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Open Access Publications from the University of California

beta-Cell Deficit in Obese Type 2 Diabetes, a Minor Role of beta-Cell Dedifferentiation and Degranulation

  • Author(s): Butler, AE
  • Dhawan, S
  • Hoang, J
  • Cory, M
  • Zeng, K
  • Fritsch, H
  • Meier, JJ
  • Rizza, RA
  • Butler, PC
  • et al.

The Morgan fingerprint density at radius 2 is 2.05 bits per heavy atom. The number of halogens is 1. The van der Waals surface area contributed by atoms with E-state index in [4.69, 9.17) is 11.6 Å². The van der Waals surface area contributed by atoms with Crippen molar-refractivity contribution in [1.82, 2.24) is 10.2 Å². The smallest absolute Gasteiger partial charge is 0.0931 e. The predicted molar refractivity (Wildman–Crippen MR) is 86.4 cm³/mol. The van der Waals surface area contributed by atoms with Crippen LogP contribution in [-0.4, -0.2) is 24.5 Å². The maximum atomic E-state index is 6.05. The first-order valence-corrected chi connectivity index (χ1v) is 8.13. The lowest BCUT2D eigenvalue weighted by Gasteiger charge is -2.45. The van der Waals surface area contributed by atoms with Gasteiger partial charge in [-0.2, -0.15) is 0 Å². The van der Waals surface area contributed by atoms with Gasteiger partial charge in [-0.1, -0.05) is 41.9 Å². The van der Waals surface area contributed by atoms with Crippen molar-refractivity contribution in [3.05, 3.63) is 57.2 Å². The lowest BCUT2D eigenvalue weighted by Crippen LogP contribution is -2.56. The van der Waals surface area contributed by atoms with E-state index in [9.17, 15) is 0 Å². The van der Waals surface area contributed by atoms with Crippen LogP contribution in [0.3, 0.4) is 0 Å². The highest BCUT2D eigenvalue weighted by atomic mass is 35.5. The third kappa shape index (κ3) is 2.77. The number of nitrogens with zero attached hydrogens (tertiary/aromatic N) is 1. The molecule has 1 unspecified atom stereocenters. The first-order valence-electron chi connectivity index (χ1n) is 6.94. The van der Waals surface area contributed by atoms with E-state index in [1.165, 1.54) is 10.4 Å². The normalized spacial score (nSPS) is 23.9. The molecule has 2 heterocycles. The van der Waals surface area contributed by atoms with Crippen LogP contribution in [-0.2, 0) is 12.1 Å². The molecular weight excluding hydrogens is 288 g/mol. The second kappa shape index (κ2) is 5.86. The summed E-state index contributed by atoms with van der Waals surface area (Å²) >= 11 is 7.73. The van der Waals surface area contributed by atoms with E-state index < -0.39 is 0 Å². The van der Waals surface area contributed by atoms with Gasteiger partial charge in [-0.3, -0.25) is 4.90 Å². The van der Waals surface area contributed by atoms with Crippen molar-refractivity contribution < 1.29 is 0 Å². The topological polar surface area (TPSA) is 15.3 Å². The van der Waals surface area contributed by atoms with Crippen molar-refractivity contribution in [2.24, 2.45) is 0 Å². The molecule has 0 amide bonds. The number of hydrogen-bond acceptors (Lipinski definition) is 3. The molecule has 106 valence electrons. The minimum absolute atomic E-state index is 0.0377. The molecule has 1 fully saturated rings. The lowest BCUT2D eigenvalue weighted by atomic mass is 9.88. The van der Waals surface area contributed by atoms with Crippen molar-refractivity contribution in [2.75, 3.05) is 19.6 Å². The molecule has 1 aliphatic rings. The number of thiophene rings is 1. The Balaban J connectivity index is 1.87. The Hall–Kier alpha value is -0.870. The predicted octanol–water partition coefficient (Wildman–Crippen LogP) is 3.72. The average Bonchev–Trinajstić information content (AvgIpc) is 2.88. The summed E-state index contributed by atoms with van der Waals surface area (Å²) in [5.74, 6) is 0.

Type 2 diabetes is characterized by a β-cell deficit and a progressive defect in β-cell function. It has been proposed that the deficit in β-cells may be due to β-cell degranulation and transdifferentiation to other endocrine cell types.The objective of the study was to establish the potential impact of β-cell dedifferentiation and transdifferentiation on β-cell deficit in type 2 diabetes and to consider the alternative that cells with an incomplete identity may be newly forming rather than dedifferentiated.Pancreata obtained at autopsy were evaluated from 14 nondiabetic and 13 type 2 diabetic individuals, from four fetal cases, and from 10 neonatal cases.Whereas there was a slight increase in islet endocrine cells expressing no hormone in type 2 diabetes (0.11 ± 0.03 cells/islet vs 0.03 ± 0.01 cells/islet, P < .01), the impact on the β-cell deficit would be minimal. Furthermore, we established that the deficit in β-cells per islet cannot be accounted for by an increase in other endocrine cell types. The distribution of hormone negative endocrine cells in type 2 diabetes (most abundant in cells scattered in the exocrine pancreas) mirrors that in developing (embryo and neonatal) pancreas, implying that these may represent newly forming cells.Therefore, although we concur that in type 2 diabetes there are endocrine cells with altered cell identity, this process does not account for the deficit in β-cells in type 2 diabetes but may reflect, in part, attempted β-cell regeneration.

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